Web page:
Yes, The Federal Campgrounds We Operate Are Open During the Government Shutdown
Several readers have been nice enough to write me and ask how my business is doing during the government shutdown. As background, my company privately operates public recreation areas, mostly campgrounds, under concession contract. We manage public lands for many different government agencies, but many of the campgrounds we run are in the Forest Service. Typically the Forest Service (and National Park Service) must close in this and most other shutdowns. In fact, public parks are often a significant pawn in budget battles, so much so the term “closing the Washington Monument” has become shorthand for using popular public facilities as a leverage point in spending fights (the fact that politicians always threaten to close the MOST popular public services when money is tight rather than the most useless is exhibit A in why we shouldn’t trust our money to Congress).
But all the Federal facilities we operate are still open right now through the government shutdown. The reason for this is that our company does not receive a dime from the government — all the money goes the other way. We operate the facilities essentially under a (very restrictive) lease. We collect visitor use fees and then pay a bid percentage of those fees back to the Feds as our rent — this is a huge advantage to the government as before our management they typically lost money even after collected visitor fees and now they are gaining money**. Since the government does not have to fund these locations, and since their daily operation requires no federal employees, the parks we operate are typically not closed during government shutdowns.
Long-time readers will be familiar with one exception — in 2013 during the Obama Administration we were forced to close during a Federal shutdown. Originally, the agencies we work with (particularly the US Forest Service which is part of the Department of Agriculture) gave us the usual guidance, that we were to remain open. Then, suddenly, our company and those like it were told to shut down. When I and my trade group attempted to protest the decision with whatever official in the agency made the decision, we were told it came from “above the Department of Agriculture,” which narrows the field of possible decision-makers pretty substantially. My hypothesis, though I can never prove it, was that the Obama Administration wanted to put as much pressure on Congress as possible, and closing the Washington Monument doesn’t work as leverage if some damn private company is keeping it open. My competitors and I banded together and took the US Forest Service to court (past articles here) and were in the process of winning our case when the shutdown ended, but ever since then the US Forest Service has allowed us to stay open in shutdowns. If you have WSJ access, they actually covered our effort here; I made an early morning appearance on Fox & Friends; Reason TV did a nice piece; and Hans Bader of the CEI was all over the story and a big help in getting the issue some visibility.
Christmas and New Years are popular times for folks to visit in places like Sedona and Florida where we run Forest Service recreation areas, and we are happy we have been able to stay open and serve them this time around.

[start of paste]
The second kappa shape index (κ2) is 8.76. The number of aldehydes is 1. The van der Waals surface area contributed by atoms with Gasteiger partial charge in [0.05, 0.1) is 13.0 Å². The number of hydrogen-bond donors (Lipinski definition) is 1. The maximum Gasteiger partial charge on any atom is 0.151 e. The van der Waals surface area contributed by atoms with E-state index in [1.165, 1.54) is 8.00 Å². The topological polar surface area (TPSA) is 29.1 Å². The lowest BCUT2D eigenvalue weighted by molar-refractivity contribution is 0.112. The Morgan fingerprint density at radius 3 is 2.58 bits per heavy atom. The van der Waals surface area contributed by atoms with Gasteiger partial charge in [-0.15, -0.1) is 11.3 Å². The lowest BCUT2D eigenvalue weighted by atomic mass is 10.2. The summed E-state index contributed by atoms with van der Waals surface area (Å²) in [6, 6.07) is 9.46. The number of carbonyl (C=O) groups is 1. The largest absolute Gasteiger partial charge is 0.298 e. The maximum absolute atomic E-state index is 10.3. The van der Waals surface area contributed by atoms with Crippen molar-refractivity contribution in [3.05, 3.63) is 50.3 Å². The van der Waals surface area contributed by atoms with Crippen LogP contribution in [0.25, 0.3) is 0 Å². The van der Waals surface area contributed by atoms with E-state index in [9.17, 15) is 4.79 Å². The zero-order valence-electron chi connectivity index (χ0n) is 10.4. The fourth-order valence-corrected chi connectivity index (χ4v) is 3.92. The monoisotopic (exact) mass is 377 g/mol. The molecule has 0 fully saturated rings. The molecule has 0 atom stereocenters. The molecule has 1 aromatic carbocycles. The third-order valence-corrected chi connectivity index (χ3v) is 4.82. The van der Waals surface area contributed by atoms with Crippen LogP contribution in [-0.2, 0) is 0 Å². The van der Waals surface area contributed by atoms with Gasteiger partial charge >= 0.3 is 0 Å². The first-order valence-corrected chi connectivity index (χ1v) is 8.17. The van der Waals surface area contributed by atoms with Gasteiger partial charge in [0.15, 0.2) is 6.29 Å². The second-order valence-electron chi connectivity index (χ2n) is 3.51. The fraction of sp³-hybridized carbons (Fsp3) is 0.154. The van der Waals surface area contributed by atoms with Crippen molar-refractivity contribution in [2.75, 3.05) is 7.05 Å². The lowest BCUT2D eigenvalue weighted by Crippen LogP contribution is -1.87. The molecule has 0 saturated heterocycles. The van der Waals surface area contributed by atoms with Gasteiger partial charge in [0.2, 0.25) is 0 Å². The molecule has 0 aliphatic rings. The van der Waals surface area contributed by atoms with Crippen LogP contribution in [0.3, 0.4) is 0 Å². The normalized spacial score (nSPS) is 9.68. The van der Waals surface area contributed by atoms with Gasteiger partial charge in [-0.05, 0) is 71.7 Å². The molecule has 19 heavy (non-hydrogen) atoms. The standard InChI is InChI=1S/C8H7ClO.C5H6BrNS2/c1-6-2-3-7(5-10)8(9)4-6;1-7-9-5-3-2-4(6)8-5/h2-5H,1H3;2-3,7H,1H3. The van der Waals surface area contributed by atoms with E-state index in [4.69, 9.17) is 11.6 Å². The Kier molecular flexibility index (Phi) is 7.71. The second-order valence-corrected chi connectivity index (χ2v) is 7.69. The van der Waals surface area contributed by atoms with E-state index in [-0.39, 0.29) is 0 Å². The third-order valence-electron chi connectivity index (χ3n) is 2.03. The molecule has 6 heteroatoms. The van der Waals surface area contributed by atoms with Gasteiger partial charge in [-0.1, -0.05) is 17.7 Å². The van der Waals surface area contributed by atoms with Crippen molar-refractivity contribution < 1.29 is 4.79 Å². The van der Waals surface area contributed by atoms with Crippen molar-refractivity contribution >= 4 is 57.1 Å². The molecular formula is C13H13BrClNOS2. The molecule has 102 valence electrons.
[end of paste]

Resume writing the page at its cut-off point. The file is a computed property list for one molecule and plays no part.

**Postscript: This private concession management model also has a benefit in state and local budget battles, though it is slightly different. I can tell you from loooooong personal experience that the public really does not like recreation use fees on public lands. My taxes should pay for that! But now, and certainly in the future, our taxes go mostly to fund programmed expenses like healthcare and welfare plus our bloated military. Anything else is going to be starved — which leads to the estimated $114 billion in deferred maintenance in federal / state / local public recreation areas and parks ($20+ billion in the National Park Service alone). Seeing this happening, most of the public has become reconciled to user fees for recreation as long as the recreation fee is used to support the local park they are visiting.
To this end, one reason folks are sometimes leery about private management of these lands is they wonder if their fees are being sucked away to some corporate equivalent of Scrooge McDuck’s gold vault rather than supporting operations at the park. It’s the reason I keep this chart up on our web site:
In fact, it is the government agencies themselves that often sweep user fees out of the parks and into general revenue funds. The Arizona legislature did this for years to the state parks agency. The result in this situation is that the infrastructure crumbles while the user fees that should be fixing these issues actually has just become another general revenue tax. I think of deferred maintenance in government facilities — parks, subways, roads, etc — as a kind of shadow borrowing where government officials borrow against the infrastructure. This borrowing is almost invisible, at least on an incremental basis, and often the debt is eventually defaulted on as the infrastructure is never repaired and has to be closed or torn down. By putting parks under concession management, user fees can no longer be swept away from the management and maintenance of the park, and private companies can often be held accountable for poor maintenance more readily than agencies are able to hold themselves accountable.